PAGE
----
Retailers looking to develop an effective strategy forboosting sales would be wise to examine specialty andimported tobacco brands. Specialty tobacco shops havealready come to realize that brands like Djarum are attractinga new base of consumers that expect quality and value.
Frank Armstrong, who owns and operates eight Blue RidgeTobacco shops in North Carolina and Virginia, said the numbersspeak for themselves. While overall cigarette consumption is downabout 10% nationally over the past two years, the National Associationof Tobacco Outlets reports the number of retail outlets with distributionof specialty tobacco brands jumped 7.2% to 64,400 stores. Thosestores sold an average of 121.2 cartons in 2005, up 10.4% from 2004.
Armstrong believes tobacco shops will continue to garner thelion’s share of specialty tobacco primarily because they own themarket on leading brands, which currently have limited penetrationin convenience stores and drug stores.
“The potential in all trade channels is enormous,” Armstrong said.“When you consider price, quality and value, specialty brands arequietly building loyal customers with moderate levels of disposableincome and an appreciation for upscale products.”
And Armstrong is hardly a novice at tobacco retailing. He spentnearly two years in sales and marketing with R.J. Reynolds andanother four years as vice president of retail operations with QualityOil Co., managing its chain of Shell-branded convenience stores inWinston-Salem, N.C.
Study the Market
Armstrong offered the following tips for growing the specialtytobacco business:
* Start with leading brands.
* Survey the competition (other c-stores, drug stores and tobaccoshops) to find out what specialty and imported cigarettes they arecarrying. “Visit your competitors as often as possible to get sense ofhow the products are moving or buy a few packs and ask employeeshow well the products are selling,” Armstrong said.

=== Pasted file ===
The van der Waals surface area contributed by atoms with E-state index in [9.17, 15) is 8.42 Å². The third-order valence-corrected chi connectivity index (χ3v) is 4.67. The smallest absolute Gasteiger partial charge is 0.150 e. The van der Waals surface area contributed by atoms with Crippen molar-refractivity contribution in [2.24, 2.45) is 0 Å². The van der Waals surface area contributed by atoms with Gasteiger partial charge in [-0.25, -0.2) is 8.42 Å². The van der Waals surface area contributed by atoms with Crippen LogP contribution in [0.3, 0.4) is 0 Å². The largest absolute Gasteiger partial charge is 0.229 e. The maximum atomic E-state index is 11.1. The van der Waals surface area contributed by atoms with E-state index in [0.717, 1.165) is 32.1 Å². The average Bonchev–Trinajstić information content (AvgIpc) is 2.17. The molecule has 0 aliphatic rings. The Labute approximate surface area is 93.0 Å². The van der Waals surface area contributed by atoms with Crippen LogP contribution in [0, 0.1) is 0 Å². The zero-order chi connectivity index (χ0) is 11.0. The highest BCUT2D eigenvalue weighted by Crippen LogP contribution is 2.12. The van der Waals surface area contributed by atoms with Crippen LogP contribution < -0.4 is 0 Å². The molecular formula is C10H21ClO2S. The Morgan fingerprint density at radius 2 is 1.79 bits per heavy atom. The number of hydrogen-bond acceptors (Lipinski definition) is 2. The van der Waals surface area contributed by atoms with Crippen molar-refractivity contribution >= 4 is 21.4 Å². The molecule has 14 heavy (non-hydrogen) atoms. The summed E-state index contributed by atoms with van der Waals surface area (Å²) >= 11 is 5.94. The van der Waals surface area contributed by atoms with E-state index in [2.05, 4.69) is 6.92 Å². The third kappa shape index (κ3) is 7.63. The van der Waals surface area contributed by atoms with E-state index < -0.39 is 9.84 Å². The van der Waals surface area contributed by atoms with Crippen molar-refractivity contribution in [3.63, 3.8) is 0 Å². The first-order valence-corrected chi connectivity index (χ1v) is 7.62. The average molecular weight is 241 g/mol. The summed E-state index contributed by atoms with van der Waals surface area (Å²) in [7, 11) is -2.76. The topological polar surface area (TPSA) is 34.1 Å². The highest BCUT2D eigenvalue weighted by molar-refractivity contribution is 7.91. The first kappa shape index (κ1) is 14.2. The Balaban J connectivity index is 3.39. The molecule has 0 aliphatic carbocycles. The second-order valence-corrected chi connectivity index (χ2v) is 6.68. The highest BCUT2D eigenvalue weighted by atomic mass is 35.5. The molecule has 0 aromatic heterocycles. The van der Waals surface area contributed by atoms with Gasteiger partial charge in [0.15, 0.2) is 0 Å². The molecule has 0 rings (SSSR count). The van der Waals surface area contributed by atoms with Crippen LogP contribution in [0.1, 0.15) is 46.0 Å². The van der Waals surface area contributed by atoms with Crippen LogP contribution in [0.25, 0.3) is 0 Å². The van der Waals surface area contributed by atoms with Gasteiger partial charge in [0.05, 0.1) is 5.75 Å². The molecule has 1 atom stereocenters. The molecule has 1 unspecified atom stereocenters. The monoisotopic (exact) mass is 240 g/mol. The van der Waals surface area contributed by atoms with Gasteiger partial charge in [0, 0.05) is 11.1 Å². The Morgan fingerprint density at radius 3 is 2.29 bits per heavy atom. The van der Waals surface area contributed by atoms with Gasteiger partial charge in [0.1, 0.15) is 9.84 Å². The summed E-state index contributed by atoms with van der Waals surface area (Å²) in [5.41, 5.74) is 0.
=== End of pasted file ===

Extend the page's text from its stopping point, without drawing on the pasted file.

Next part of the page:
* Price competitively. “If retailers in your area are already carryingspecialty brands, make sure your pricing is no higher than theirs,”Armstrong said. “Underpricing by as little as 25 cents a pack could bethe boost you need to get the business.”
* Improve the display presentation. If competitors have oldertobacco displays, contact specialty tobacco distributors andmanufacturers like Kretek International to request the latest point-of-purchase[P-O-P] merchandising materials. Armstrong recommendsmulti-brand display racks in three- and six-foot sections. Have betterknowledge of the category. “Become the local expert,” Armstrongsaid.
Demographics for Success
The market for specialty tobacco is a little different than traditionalcigarette smokers, Armstrong said. For example, instead of attractingthe 18- to 25-year-old male demographic, specialty brands reachboth males and females from ages 21 to 60. Other characteristics ofthe specialty shopper include:
* An average Household income of approximately $45,000;
* Smokes an average of two packs of specialty cigarettes perweek;
* Relatively brand loyal, but will expand brand usage within thecategory;
* Great word-of-mouth ambassadors for the brand; and
* More likely to shop where selection, service and product knowledgeexists.
Armstrong is hardly alone in his belief that specialty and importedtobacco brands are keys to growing the cigarette business. TerryGallagher, president and CEO of Smoker Friendly International, a 300-store chain of tobacco store licensees, is also bullish on the segment.He believes the specialty segment will develop similar to other adultconsumer product categories like beer and wine, distilled spirits, coffeeand even bottled water.
“This provides significant cross-marketing occasions to grow thebusiness across several prominent categories in the conveniencestore,” he said.
One proven marketing strategy, Gallagher pointed out, is to workwith manufacturers to feature brand styles monthly, weekly or evendaily. This makes sure a brand is out in front of the customer everytime they enter the store. Other marketing tips include free productsampling in markets where it is legally allowed and local store specific-brand specific advertising in daily or weekly newspapers.
Another crucial detail to remember when considering whetheror not to carry these specialty brands is that they are much moremature than typical third or fourth tier tobacco brands, which boasta range of problems from inconsistent quality, inferior ingredients,poor distribution and many of the manufacturers are constantlydogged for their lack of participation in the 1998 Master SettlementAgreement (MSA).